The Law offices of Arnold & Smith - John Price Carr House
You cannot reason with the unreasonable.
When it is time to fight,
we fight to win.

Suing Your Former Spouse for Breach of Contract in North Carolina

Any attorney worth their salt will tell you that it is usually preferable to create a separation agreement rather than going through a divorce trial in Charlotte. Divorce trials can be drawn-out, expensive, and stressful. In addition, divorce trials put you at the mercy of a judge, and you give up the control that you would have otherwise enjoyed if you came to your own separation agreement. When you work with your spouse outside of court to create a separation agreement, you can negotiate and compromise on a range of contentious issues, from child custody to who gets the family dog.

However, separation agreements have their fair share of downsides. If you are going through a divorce in Mecklenburg County, you might be wondering how enforceable these agreements are. What happens if your spouse decides to blatantly disregard the agreement? What if they agreed to respect a compromise, only to turn around and do the opposite of what they agreed to? Make no mistake, this does happen in North Carolina.

Fortunately, you have several legal options if your spouse has violated your separation agreement. The logical first step is to connect with a qualified, experienced attorney who can lead you in the right direction. Your lawyer can help hold your former spouse accountable for their actions and can help you file a lawsuit against your former spouse for breach of contract. If possible, you should seek out an attorney who has experience with family law and divorces in North Carolina. These skilled professionals will give you the best chance of a favorable legal outcome.

What Can a Separation Agreement Cover?

The official name for a separation agreement in North Carolina is a “Separation Agreement and Property Settlement.” This is a legal document that is recognized by judges in Mecklenburg County, and it can resolve a wide range of issues relating to a divorce. In fact, one of the few things a separation agreement cannot do is actually grant the legal divorce itself. Here are a few examples of what you might include in a separation agreement:

  • Matters pertaining to child support
  • The details of alimony payments
  • Child custody
  • Division of property

It is worth noting that a judge does not need to approve a separation agreement in North Carolina when granting a divorce. This makes the Tar Heel State somewhat rare in the United States, as spouses across the rest of America generally need to have their separation agreement approved before moving forward with their divorce.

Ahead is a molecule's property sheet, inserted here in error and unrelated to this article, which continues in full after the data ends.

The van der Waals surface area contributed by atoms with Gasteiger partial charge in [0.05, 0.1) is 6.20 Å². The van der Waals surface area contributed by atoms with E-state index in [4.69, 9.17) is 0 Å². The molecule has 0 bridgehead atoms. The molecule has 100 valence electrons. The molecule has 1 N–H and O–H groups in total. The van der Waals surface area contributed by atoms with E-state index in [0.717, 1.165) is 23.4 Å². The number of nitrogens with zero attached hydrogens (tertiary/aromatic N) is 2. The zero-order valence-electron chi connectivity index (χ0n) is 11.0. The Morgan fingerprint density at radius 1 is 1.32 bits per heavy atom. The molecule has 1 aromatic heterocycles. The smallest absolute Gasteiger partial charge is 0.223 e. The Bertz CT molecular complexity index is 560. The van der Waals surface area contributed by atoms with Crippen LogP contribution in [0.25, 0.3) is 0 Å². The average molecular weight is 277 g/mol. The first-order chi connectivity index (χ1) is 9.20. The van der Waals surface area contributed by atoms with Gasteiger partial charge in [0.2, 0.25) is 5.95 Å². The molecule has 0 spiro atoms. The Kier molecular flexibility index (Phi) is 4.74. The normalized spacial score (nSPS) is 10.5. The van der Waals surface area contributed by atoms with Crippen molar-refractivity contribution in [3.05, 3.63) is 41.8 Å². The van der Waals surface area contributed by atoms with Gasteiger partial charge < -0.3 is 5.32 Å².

For a separation agreement to be valid in North Carolina, all you need to do is get it notarized. However, you should always have a qualified attorney draft your separation agreement. A lawyer can also assist you in the negotiation process.

What Happens if My Spouse Violates the Separation Agreement?

If your spouse violates your separation agreement, you have several options. Each is a distinct legal strategy that may lead to a different outcome:

  • Breach of Contract: You can sue your spouse for breach of contract if your separation agreement has not been made part of a court order. You can either seek monetary damages or sue for “specific performance.” If you sue for specific performance, a court order might be issued that forces your spouse to abide by the separation agreement. If you seek monetary damages, you can receive compensation in the amount that you would have received if the agreement had been properly followed.
  • Contempt: If the separation agreement has become part of a court decree, you will need to bring a motion to hold your former spouse in contempt. This situation is somewhat unique, because the court has the power to enforce provisions that it would not be allowed to enforce under any other circumstances - such as paying child support for a child over the age of 18. If it is in your separation agreement, the court can enforce it.
  • Rescission: Another option is to rescind the separation agreement altogether. This means that you start the divorce process from the beginning. You can either negotiate a new separation agreement, or you can go through the courts and seek court orders for spousal support, alimony, child support, and so on.
Enlist the Help of a Qualified Attorney Today

If you have been searching Mecklenburg County for an experienced family law attorney who can assist you with this matter, look no further than Arnold & Smith, PLLC. Our firm has been helping spouses in Charlotte pursue justice for many years, and we can hold your former spouse accountable if they have violated your separation agreement. Reach out at your earliest convenience, and we can remind your former spouse that there are serious consequences for violating their separation agreement. Although this can be a stressful time for many spouses, we can help you approach this difficult situation with a sense of confidence and efficiency.